The Awl’s David Roth, who’s penned a few wonderful pieces for us over the years. Nathaniel Friedman, formerly of Free Darko and patron saint of esoteric hoop musings. Eric Freeman, half of Yahoo!’s Ball Don’t Lie and two-thirds of the internet’s Gossip Girl references. And now, Ben Polk, guest starring with a thoughtful look at our own Ricky Rubio.
Much like Rubio, Ben weaves the wonderfully complex-fans undeniable attraction to both Rubio’s game and personality-into shockingly simple insights:
Great passes come just before, or just after, we expect; or they are delivered from an unconventional spot on the floor, or at an impossible angle, or travel some exotic trajectory (for example, through Dirk Nowitzki’s legs) en route to some unforeseen recipient. They can even, as with Ricky’s ridiculous lob to Anthony Randolph, do all of the above. Incredibly, for all of its exotic disruptions, a great pass, like a magic trick or a joke, usually ends with some dumbly obvious result: a dunk; an uncontested layup; a wide-open corner three. This is the real thrill: a great pass only reveals something that (we feel) should have been plainly before our eyes all along.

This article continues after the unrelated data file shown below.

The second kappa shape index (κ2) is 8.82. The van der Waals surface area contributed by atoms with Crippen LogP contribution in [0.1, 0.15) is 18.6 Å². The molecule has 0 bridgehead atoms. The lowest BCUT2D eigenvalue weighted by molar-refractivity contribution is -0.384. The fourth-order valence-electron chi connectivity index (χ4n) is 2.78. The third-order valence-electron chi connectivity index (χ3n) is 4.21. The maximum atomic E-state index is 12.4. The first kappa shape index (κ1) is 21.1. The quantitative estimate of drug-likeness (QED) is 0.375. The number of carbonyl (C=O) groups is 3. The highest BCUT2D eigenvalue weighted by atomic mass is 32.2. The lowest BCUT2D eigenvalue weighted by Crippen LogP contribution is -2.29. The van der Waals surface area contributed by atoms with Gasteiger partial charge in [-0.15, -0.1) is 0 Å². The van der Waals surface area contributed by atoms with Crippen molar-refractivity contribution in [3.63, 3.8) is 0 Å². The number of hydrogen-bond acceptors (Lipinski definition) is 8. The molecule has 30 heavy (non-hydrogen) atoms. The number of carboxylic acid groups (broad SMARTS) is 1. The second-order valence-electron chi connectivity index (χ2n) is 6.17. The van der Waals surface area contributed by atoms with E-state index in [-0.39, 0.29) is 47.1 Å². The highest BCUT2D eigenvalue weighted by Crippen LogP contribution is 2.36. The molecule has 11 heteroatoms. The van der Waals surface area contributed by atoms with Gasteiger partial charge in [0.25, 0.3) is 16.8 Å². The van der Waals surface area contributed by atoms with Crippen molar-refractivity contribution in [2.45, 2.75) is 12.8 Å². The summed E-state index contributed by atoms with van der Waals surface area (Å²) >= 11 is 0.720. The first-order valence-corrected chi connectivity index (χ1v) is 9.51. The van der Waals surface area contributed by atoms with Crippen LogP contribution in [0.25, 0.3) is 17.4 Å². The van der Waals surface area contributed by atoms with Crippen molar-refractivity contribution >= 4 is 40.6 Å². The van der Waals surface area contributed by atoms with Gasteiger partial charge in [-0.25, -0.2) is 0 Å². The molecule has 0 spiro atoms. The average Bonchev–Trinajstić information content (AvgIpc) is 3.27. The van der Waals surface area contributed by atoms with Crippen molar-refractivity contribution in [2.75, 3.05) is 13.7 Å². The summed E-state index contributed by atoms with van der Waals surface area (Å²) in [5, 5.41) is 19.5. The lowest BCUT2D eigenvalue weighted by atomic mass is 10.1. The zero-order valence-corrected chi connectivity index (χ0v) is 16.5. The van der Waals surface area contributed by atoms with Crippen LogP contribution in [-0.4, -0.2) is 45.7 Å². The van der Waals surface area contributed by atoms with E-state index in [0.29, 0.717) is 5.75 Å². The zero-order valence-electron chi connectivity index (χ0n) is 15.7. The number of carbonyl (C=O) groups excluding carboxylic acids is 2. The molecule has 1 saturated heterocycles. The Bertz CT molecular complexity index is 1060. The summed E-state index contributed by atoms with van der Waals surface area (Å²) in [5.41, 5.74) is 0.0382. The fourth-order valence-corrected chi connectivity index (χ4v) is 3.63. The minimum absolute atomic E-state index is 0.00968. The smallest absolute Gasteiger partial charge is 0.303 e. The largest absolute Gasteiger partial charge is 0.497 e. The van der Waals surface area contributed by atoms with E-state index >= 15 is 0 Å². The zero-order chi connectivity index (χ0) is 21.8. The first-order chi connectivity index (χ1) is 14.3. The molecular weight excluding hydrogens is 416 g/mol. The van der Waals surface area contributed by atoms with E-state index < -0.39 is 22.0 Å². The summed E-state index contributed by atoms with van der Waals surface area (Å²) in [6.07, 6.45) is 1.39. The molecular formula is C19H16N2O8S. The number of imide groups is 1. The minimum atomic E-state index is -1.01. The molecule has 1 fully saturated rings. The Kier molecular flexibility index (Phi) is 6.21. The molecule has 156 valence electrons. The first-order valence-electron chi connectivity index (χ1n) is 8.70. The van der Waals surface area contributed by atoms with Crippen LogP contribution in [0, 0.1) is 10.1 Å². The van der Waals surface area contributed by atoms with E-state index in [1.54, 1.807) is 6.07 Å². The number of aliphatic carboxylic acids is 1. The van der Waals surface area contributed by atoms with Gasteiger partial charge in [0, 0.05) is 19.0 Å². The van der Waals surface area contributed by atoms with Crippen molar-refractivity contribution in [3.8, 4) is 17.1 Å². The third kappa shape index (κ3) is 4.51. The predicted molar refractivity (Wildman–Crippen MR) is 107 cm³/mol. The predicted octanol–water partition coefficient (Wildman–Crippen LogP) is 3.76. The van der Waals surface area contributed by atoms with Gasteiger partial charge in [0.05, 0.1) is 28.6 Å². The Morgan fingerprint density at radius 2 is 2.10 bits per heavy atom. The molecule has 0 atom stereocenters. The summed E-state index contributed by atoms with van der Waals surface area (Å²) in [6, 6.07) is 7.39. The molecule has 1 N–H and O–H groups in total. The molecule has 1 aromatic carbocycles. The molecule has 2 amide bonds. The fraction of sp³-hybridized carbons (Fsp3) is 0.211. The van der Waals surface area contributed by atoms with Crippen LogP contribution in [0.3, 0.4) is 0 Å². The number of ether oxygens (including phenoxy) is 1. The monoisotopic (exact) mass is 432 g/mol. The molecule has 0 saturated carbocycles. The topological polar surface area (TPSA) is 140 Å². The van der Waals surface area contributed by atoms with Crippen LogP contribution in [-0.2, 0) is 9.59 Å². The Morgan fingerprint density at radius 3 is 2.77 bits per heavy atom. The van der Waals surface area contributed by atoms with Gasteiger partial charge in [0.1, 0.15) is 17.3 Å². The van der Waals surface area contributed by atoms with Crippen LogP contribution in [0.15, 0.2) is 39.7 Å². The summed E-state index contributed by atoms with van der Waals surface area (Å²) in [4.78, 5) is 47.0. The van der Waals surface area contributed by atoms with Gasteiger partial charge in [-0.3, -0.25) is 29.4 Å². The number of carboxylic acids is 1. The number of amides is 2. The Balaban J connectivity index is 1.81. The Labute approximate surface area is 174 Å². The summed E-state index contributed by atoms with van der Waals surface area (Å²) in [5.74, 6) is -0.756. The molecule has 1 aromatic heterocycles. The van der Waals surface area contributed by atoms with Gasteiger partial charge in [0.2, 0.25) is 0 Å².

As enjoyable as any highlight so far this season.
I’ll stop wasting your time. Go check it out.
Something that may have gone unnoticed last night, many nights actually, is our Wolves improved defense. If any one man receives the lion’s share of credit for this, it should be our new taskmaster, Rick Adelman. However over at the mother ship, our fair leader, Henry Abbott, shines some light on who’s making a difference on the court. Surprisingly enough to some, it’s our offensive wunderkind, Ricky Rubio.